If there were any doubts that Gov. Chris Christie has mentally checked out of the State House, they were laid to rest this Tuesday when the governor presented hisstate aid proposal for New Jersey’s schools.
Just how outrageous is Christie’s plan? It’s so crazy that it would actually make more sense to build a wall along the Rio Grande and expect Mexico to pay for it (oh, wait …).
In contradiction to repeated rulings by the New Jersey Supreme Court, a large and growing body of education research, and plain old commonsense, Christie has embraced the notion of “fair funding” for New Jersey’s public schools.
While the details put out by the governor’s office are (typically) light, the basic idea is similar to a plan long pushed by tea-gulpin’ Republican State Senator Mike Doherty. The entire pot of state aid for schools (with the exception of special-education aid) would be divided evenly among all districts by student enrollment.
Currently, New Jersey’s School Funding Reform Act (SFRA) “weights” student enrollments, allocating more funds to districts that serve greater proportions of students in economic disadvantage or who have limited proficiency in English (LEP).
Weighted funding is the rational response to a host of evidence that showsin schooling, and districts serving more at-risk students need more resources to provide them with an adequate education.
Certainly, Christie must believe more funding leads to better schools: why else would he send his own children to well-resourced private schools with per-pupil spending budgets well in excess of the average New Jersey public school?
In his speech, however, Christie attempted to make the case that districts serving many at-risk students don’t need more funding. His proof, bizarrely, was the “success” of a few select charter schools in urban centers with large enrollments of students of color.
The first problem with this argument is that Christie hasn’t even followed the SFRA formula: this year, according to the Education Law Center, schools were. This follows years of cumulative underfunding of SFRA. How are New Jersey’s urban districts supposed to help their students meet the state’s tough new standards when they aren’t given the resources the state’s own law says they need?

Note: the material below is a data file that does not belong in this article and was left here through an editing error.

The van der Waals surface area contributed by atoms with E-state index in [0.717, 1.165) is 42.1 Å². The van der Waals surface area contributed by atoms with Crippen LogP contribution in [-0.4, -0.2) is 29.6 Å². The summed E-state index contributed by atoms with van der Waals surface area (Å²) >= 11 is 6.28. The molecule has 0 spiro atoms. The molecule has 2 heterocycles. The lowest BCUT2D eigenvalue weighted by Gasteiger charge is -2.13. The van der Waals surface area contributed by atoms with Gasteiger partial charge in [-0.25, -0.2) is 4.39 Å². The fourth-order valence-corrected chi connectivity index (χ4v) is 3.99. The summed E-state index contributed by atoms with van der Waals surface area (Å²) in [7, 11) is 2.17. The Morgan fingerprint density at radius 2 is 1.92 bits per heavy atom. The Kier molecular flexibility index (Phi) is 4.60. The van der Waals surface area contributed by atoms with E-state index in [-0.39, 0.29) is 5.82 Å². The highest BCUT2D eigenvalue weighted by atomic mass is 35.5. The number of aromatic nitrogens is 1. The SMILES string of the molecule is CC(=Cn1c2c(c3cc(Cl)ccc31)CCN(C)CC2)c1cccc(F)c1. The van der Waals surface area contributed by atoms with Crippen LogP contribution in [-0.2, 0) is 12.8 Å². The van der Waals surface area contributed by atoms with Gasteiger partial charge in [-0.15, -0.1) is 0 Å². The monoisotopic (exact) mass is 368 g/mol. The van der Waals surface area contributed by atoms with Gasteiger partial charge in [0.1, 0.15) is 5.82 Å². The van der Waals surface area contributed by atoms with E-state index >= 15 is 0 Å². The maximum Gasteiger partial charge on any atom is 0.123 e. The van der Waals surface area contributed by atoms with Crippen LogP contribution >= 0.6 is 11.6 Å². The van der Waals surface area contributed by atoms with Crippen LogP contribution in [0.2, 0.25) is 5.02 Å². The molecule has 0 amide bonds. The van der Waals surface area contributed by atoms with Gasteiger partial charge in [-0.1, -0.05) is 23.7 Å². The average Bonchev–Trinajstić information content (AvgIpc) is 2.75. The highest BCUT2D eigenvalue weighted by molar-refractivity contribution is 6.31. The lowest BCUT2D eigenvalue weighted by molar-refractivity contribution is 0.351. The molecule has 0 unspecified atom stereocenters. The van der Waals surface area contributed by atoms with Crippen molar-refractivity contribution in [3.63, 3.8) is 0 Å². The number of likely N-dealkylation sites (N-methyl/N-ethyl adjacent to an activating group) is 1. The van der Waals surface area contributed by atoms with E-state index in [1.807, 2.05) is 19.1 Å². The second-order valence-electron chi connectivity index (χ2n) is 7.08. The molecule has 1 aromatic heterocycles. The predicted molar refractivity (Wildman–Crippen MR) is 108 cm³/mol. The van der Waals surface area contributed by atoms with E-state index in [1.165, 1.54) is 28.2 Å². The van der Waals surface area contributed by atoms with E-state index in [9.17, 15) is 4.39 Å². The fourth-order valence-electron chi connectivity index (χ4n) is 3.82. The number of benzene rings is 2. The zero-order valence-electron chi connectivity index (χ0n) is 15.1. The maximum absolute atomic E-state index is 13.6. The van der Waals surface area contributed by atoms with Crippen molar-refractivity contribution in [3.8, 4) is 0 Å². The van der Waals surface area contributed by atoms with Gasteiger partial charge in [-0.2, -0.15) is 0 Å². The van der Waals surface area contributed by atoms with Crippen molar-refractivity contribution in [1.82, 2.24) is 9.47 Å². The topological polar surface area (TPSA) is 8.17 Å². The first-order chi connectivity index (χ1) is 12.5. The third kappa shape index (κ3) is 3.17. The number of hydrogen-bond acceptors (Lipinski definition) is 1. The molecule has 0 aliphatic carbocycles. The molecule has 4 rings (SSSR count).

Next, Christie conveniently forgets that his administration is directly responsible for managing the four state-run districts -- Newark, Jersey City, Paterson, and Camden -- and has installed fiscal monitors in other districts like Asbury Park and Trenton. If there is “failure” in those districts, it is entirely the responsibility of Chris Christie.
Finally, as I’ve shown in my own research, the comparisons between charters and their host districts don’t hold up simply because the two sectors serveof students Charters, on average, enroll fewer at-risk students, far fewer LEP students, and far fewer students with special-education disabilities -- particularly high-cost disabilities.
But even setting that aside, Christie’s plan would inevitably punish the very charter schools he holds up as exemplars. Charters rely on state aid “pass-throughs” from their host school districts. If Christie cuts aid to Newark and Paterson and Camden, he will, effectively, be cutting aid to a large portion of the charter sector.
Or does he plan to continue to “hold harmless” charter schools in their funding, as is currently the case? He certainly implied that in anafter Tuesday’s press conference. If so, the additional financial blow to districts like Newark with large charter enrollments could be catastrophic.
Christie also wants to cut aid to the districts that are least able to raise revenues through local taxes. Suppose two districts want to spend equivalent amounts per pupil on schools, but one district has greater property wealth. The property-poor district has to tax its citizens at a higher rate to get the same amount of funding as a property-rich district.
Removing any consideration of a district’s ability to raise funds for its schools from the state aid system is a recipe for inequitably funded education. Districts with low property values will have no choice but to slash programs, increase class sizes, and settle for underqualified teachers.
Is this really the legacy Chris Christie wants?
I doubt it. Repeatedly, Christie has put forward policies that have no chance of gaining political support, let alone passing constitutional muster. There is simply no way the courts, the Legislature, or the public will allow this to go forward.
I will be the first to agree that we need to have a serious conversation about reworking New Jersey’s school-funding formula. It is indefensible to continue to allow a gentrified city like Hoboken to shirk its responsibility to pay its local fair share for schools while working-class cities like Dover and Bayonne continue to struggle to fund their districts.
But Christie’s illogical and unconstitutional plan keeps us from having that conversation. I can only hope the Legislature, the state’s education stakeholders, and the prospective gubernatorial candidates treat Christie’s plan for what it is: a cynical ploy to court the far-right political base he needs to continue his political career.